Submission and Honor in a Pandemic

1 Peter 213–14 [widescreen]

Reading the Word

Romans 13:1–7 (ESV)

1 Let every person be subject to the governing authorities. For there is no authority except from God, and those that exist have been instituted by God. 2 Therefore whoever resists the authorities resists what God has appointed, and those who resist will incur judgment. 3 For rulers are not a terror to good conduct, but to bad. Would you have no fear of the one who is in authority? Then do what is good, and you will receive his approval, 4 for he is God’s servant for your good. But if you do wrong, be afraid, for he does not bear the sword in vain. For he is the servant of God, an avenger who carries out God’s wrath on the wrongdoer. 5 Therefore one must be in subjection, not only to avoid God’s wrath but also for the sake of conscience. 6 For because of this you also pay taxes, for the authorities are ministers of God, attending to this very thing. 7 Pay to all what is owed to them: taxes to whom taxes are owed, revenue to whom revenue is owed, respect to whom respect is owed, honor to whom honor is owed.

1 Peter 2:13–17 (ESV)

13 Be subject for the Lord’s sake to every human institution, whether it be to the emperor as supreme, 14 or to governors as sent by him to punish those who do evil and to praise those who do good. 15 For this is the will of God, that by doing good you should put to silence the ignorance of foolish people. 16 Live as people who are free, not using your freedom as a cover-up for evil, but living as servants of God. 17 Honor everyone. Love the brotherhood. Fear God. Honor the emperor.

Understanding and Applying the Word

As we are living through the Coronavirus pandemic there are going to be many challenges along the way. One of those is deciding how we will respond to the daily changes in restrictions that are being placed on us. I have heard and read much complaining about these things and I understand the reason for some of the complaints, but how should we respond? What is the proper Christian response to what we are facing right now?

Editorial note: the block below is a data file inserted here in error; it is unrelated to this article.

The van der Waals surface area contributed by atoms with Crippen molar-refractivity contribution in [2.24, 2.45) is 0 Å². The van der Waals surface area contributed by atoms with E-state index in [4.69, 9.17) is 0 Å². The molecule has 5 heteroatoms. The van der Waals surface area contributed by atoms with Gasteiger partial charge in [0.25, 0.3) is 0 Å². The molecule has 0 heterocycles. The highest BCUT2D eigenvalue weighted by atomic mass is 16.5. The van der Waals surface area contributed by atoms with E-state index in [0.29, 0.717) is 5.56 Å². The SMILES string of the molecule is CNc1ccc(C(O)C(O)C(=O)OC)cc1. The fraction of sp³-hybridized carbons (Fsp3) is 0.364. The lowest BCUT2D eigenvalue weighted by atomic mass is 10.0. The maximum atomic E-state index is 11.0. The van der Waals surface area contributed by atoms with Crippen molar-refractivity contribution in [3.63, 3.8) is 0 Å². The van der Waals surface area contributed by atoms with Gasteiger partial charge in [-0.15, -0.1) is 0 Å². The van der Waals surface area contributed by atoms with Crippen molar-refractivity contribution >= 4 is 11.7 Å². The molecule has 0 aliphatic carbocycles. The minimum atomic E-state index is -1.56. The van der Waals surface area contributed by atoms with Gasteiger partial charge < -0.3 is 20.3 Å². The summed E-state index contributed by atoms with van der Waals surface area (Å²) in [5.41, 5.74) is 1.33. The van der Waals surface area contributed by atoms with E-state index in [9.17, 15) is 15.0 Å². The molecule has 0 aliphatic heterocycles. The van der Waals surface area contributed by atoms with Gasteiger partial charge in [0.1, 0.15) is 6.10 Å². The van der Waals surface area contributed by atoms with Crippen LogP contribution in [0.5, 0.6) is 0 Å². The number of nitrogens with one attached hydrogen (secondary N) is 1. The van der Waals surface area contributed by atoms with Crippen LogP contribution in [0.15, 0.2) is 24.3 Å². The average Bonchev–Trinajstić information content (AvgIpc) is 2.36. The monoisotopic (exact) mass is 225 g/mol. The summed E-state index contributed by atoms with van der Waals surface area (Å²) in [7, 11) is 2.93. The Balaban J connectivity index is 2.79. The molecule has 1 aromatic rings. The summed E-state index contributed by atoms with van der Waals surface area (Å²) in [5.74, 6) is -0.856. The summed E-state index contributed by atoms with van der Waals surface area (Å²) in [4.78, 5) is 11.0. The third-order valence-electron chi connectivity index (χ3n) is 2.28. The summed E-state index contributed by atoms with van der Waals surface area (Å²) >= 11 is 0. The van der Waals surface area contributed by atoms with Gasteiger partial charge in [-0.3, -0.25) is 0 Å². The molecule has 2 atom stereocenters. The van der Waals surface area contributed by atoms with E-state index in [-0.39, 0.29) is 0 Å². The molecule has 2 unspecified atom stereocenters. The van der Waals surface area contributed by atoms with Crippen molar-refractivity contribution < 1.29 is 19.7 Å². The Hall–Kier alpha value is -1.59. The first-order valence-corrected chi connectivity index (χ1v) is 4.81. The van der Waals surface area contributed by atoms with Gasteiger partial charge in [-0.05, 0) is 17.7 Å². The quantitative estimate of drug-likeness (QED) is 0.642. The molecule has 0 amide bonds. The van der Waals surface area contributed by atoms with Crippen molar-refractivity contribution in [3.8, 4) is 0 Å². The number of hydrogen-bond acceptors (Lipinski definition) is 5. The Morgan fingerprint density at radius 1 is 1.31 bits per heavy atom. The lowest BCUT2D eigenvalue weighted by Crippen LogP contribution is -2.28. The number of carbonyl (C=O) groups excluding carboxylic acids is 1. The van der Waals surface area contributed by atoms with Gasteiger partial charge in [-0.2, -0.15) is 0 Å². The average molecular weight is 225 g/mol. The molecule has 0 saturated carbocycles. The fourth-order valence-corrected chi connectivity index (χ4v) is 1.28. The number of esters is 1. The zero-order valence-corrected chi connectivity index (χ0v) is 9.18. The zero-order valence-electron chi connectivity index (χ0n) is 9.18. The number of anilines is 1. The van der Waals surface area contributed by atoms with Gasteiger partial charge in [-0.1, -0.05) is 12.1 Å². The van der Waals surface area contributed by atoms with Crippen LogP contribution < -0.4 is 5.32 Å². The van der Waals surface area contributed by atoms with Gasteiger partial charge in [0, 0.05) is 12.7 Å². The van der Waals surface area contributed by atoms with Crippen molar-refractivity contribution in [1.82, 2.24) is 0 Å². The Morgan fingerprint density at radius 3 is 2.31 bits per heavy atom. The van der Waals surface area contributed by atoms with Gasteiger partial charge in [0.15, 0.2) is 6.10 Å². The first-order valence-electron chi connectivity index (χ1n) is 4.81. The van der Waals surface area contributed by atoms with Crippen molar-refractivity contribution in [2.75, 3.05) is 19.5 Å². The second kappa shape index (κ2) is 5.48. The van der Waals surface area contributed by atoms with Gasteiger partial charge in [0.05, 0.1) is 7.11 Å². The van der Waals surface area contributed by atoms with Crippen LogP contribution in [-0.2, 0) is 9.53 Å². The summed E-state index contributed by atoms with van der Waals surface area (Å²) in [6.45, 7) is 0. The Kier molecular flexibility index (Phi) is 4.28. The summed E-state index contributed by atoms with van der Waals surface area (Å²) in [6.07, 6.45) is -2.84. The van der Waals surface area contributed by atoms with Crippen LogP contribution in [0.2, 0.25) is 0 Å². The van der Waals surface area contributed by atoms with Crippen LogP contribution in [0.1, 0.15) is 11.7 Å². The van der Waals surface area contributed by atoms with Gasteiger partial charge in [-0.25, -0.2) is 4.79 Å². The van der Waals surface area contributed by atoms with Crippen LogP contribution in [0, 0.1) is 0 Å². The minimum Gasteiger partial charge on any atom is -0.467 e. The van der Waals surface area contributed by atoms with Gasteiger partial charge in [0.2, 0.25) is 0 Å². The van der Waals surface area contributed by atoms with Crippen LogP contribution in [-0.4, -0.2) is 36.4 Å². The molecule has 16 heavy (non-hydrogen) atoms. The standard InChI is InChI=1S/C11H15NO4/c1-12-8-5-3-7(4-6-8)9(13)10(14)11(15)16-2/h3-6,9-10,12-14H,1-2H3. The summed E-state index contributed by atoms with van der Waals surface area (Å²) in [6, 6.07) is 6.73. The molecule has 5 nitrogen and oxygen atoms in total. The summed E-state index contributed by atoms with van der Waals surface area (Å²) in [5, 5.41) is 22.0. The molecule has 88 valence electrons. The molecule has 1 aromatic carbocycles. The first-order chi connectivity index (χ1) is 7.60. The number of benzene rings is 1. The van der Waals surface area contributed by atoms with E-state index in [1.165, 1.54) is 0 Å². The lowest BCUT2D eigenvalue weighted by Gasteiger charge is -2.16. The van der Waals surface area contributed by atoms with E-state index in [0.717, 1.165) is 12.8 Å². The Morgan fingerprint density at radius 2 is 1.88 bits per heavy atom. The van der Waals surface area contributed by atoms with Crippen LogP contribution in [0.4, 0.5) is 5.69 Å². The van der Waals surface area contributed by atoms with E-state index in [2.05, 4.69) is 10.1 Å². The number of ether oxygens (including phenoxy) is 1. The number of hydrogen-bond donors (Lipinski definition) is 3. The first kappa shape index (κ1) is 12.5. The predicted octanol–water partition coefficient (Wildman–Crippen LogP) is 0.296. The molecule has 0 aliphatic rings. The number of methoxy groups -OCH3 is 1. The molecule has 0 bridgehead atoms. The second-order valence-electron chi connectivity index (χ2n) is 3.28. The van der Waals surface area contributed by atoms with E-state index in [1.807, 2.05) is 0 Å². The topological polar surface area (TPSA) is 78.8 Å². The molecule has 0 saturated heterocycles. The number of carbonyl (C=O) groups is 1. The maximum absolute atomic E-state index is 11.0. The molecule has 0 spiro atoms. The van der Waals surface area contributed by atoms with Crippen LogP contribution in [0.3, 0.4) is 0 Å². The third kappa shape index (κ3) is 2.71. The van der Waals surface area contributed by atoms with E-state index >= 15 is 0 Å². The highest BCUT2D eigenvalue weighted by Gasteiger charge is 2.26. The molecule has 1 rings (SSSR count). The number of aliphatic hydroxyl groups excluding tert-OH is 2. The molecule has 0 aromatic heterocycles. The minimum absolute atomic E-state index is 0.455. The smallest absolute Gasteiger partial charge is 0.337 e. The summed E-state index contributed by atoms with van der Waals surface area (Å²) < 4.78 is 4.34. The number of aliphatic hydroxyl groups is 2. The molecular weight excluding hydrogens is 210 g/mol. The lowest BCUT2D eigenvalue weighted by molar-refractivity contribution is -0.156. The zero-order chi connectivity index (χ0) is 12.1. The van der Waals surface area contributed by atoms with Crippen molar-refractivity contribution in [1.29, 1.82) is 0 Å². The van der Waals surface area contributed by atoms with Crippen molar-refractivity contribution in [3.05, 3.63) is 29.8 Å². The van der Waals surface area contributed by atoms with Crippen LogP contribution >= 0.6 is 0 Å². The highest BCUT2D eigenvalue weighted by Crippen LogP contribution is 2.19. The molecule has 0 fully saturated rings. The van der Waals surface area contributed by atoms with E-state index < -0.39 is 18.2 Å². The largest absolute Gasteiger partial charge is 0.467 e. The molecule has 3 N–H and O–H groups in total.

The Apostles Paul and Peter are helpful to us. In Romans, Paul tells us that those in authority over us are there because God placed them in their positions. Therefore, we should submit to our leaders. After all, they are working for our good (Romans 13:4). Peter tells us in his letter that we are to submit to our leaders and honor them. Not only should we obey, but we should not be whiners and complainers. We should be the best citizens there are!

As we face each day of this outbreak and as we are asked to self-quarantine or any number of further restrictions, let us remember that our leaders are trying very hard to do what is right and they are working for our good. We may not agree with every decision, but we are called to submit to their authority and we are called to honor them. We do that by not constantly complaining and arguing about the decisions. And we can also do that by praying for our leaders. They have much on their plates right now and need all of the support they can get, especially our prayers.

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Love that Is Evident

selective focus photo of bottle with cork lid

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Reading the Word

Matthew 26:6–13 (ESV)

6 Now when Jesus was at Bethany in the house of Simon the leper, 7 a woman came up to him with an alabaster flask of very expensive ointment, and she poured it on his head as he reclined at table. 8 And when the disciples saw it, they were indignant, saying, “Why this waste? 9 For this could have been sold for a large sum and given to the poor.” 10 But Jesus, aware of this, said to them, “Why do you trouble the woman? For she has done a beautiful thing to me. 11 For you always have the poor with you, but you will not always have me. 12 In pouring this ointment on my body, she has done it to prepare me for burial. 13 Truly, I say to you, wherever this gospel is proclaimed in the whole world, what she has done will also be told in memory of her.”

Parallel Texts: Mark 14:3-9; John 12:1-8

Understanding and Applying the Word

We are not told who the woman was who anointed Jesus in Matthew’s account of this event, but John tells us it was Mary, the sister of Lazarus and Martha. Her act of worship was met with ridicule by the disciples. John tells us that the ridicule was led by Judas, who was not so concerned with the poor as he claimed, but liked to steal from the money that belonged to the group.